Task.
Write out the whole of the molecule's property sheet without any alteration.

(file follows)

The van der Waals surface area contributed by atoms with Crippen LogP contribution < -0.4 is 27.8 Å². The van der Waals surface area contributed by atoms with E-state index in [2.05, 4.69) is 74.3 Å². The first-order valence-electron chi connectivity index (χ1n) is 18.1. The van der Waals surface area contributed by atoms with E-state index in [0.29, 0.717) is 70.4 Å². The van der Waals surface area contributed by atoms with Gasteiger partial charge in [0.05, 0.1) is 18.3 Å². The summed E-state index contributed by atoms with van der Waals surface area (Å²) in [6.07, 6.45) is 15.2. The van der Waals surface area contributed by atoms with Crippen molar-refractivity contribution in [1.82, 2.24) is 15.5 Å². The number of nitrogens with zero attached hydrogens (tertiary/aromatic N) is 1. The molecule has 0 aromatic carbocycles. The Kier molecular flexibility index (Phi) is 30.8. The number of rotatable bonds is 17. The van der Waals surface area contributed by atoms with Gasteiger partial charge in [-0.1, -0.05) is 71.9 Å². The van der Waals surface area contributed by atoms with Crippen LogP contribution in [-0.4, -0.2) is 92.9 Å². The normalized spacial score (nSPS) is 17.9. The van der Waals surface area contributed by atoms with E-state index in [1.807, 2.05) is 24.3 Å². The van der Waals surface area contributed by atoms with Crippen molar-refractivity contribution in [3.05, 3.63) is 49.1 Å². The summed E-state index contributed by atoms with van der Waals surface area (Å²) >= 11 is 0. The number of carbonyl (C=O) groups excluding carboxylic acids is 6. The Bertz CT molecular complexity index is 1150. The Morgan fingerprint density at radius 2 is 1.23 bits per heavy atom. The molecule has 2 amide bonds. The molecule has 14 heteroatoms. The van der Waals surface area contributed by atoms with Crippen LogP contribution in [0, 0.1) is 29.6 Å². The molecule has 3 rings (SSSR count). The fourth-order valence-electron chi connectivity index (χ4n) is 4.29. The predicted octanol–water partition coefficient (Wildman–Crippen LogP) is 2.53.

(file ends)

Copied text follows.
The van der Waals surface area contributed by atoms with Crippen LogP contribution < -0.4 is 27.8 Å². The van der Waals surface area contributed by atoms with E-state index in [2.05, 4.69) is 74.3 Å². The first-order valence-electron chi connectivity index (χ1n) is 18.1. The van der Waals surface area contributed by atoms with E-state index in [0.29, 0.717) is 70.4 Å². The van der Waals surface area contributed by atoms with Gasteiger partial charge in [0.05, 0.1) is 18.3 Å². The summed E-state index contributed by atoms with van der Waals surface area (Å²) in [6.07, 6.45) is 15.2. The van der Waals surface area contributed by atoms with Crippen molar-refractivity contribution in [1.82, 2.24) is 15.5 Å². The number of nitrogens with zero attached hydrogens (tertiary/aromatic N) is 1. The molecule has 0 aromatic carbocycles. The Kier molecular flexibility index (Phi) is 30.8. The number of rotatable bonds is 17. The van der Waals surface area contributed by atoms with Gasteiger partial charge in [-0.1, -0.05) is 71.9 Å². The van der Waals surface area contributed by atoms with Crippen LogP contribution in [-0.4, -0.2) is 92.9 Å². The normalized spacial score (nSPS) is 17.9. The van der Waals surface area contributed by atoms with E-state index in [1.807, 2.05) is 24.3 Å². The van der Waals surface area contributed by atoms with Crippen molar-refractivity contribution in [3.05, 3.63) is 49.1 Å². The summed E-state index contributed by atoms with van der Waals surface area (Å²) >= 11 is 0. The number of carbonyl (C=O) groups excluding carboxylic acids is 6. The Bertz CT molecular complexity index is 1150. The Morgan fingerprint density at radius 2 is 1.23 bits per heavy atom. The molecule has 2 amide bonds. The molecule has 14 heteroatoms. The van der Waals surface area contributed by atoms with Crippen LogP contribution in [0, 0.1) is 29.6 Å². The molecule has 3 rings (SSSR count). The fourth-order valence-electron chi connectivity index (χ4n) is 4.29. The predicted octanol–water partition coefficient (Wildman–Crippen LogP) is 2.53.